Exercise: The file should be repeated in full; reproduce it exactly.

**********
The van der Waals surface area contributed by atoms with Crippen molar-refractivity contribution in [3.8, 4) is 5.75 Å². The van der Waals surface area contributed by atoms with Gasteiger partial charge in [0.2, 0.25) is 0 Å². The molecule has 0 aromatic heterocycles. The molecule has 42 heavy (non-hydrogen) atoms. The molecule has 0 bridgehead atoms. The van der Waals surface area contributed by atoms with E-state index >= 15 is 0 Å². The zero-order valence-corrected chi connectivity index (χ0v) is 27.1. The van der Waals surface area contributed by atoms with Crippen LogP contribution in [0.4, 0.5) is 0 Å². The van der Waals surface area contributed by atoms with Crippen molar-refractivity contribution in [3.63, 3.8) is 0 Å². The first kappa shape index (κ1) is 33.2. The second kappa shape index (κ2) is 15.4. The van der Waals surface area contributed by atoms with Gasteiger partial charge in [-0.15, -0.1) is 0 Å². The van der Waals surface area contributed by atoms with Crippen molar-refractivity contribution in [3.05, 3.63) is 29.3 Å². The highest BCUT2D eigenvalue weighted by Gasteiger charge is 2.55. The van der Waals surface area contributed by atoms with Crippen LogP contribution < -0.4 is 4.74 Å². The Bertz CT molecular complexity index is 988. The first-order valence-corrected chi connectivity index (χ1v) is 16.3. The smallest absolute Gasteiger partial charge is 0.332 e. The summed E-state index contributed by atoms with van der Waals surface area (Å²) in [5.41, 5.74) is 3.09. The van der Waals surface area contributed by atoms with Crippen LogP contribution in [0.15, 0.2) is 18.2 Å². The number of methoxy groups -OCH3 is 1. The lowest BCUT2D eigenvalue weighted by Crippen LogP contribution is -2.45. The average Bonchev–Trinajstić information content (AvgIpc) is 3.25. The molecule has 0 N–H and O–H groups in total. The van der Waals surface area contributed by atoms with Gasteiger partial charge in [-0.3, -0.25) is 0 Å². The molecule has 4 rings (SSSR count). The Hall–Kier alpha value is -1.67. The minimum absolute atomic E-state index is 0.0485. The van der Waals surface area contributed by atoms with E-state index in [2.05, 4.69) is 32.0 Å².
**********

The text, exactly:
The van der Waals surface area contributed by atoms with Crippen molar-refractivity contribution in [3.8, 4) is 5.75 Å². The van der Waals surface area contributed by atoms with Gasteiger partial charge in [0.2, 0.25) is 0 Å². The molecule has 0 aromatic heterocycles. The molecule has 42 heavy (non-hydrogen) atoms. The molecule has 0 bridgehead atoms. The van der Waals surface area contributed by atoms with E-state index >= 15 is 0 Å². The zero-order valence-corrected chi connectivity index (χ0v) is 27.1. The van der Waals surface area contributed by atoms with Crippen LogP contribution in [0.4, 0.5) is 0 Å². The van der Waals surface area contributed by atoms with Crippen molar-refractivity contribution in [3.63, 3.8) is 0 Å². The first kappa shape index (κ1) is 33.2. The second kappa shape index (κ2) is 15.4. The van der Waals surface area contributed by atoms with Gasteiger partial charge in [-0.15, -0.1) is 0 Å². The van der Waals surface area contributed by atoms with Crippen molar-refractivity contribution in [3.05, 3.63) is 29.3 Å². The highest BCUT2D eigenvalue weighted by Gasteiger charge is 2.55. The van der Waals surface area contributed by atoms with Crippen LogP contribution < -0.4 is 4.74 Å². The Bertz CT molecular complexity index is 988. The first-order valence-corrected chi connectivity index (χ1v) is 16.3. The smallest absolute Gasteiger partial charge is 0.332 e. The summed E-state index contributed by atoms with van der Waals surface area (Å²) in [5.41, 5.74) is 3.09. The van der Waals surface area contributed by atoms with Crippen LogP contribution in [0.15, 0.2) is 18.2 Å². The number of methoxy groups -OCH3 is 1. The lowest BCUT2D eigenvalue weighted by Crippen LogP contribution is -2.45. The average Bonchev–Trinajstić information content (AvgIpc) is 3.25. The molecule has 0 N–H and O–H groups in total. The van der Waals surface area contributed by atoms with Gasteiger partial charge in [-0.3, -0.25) is 0 Å². The molecule has 4 rings (SSSR count). The Hall–Kier alpha value is -1.67. The minimum absolute atomic E-state index is 0.0485. The van der Waals surface area contributed by atoms with E-state index in [2.05, 4.69) is 32.0 Å².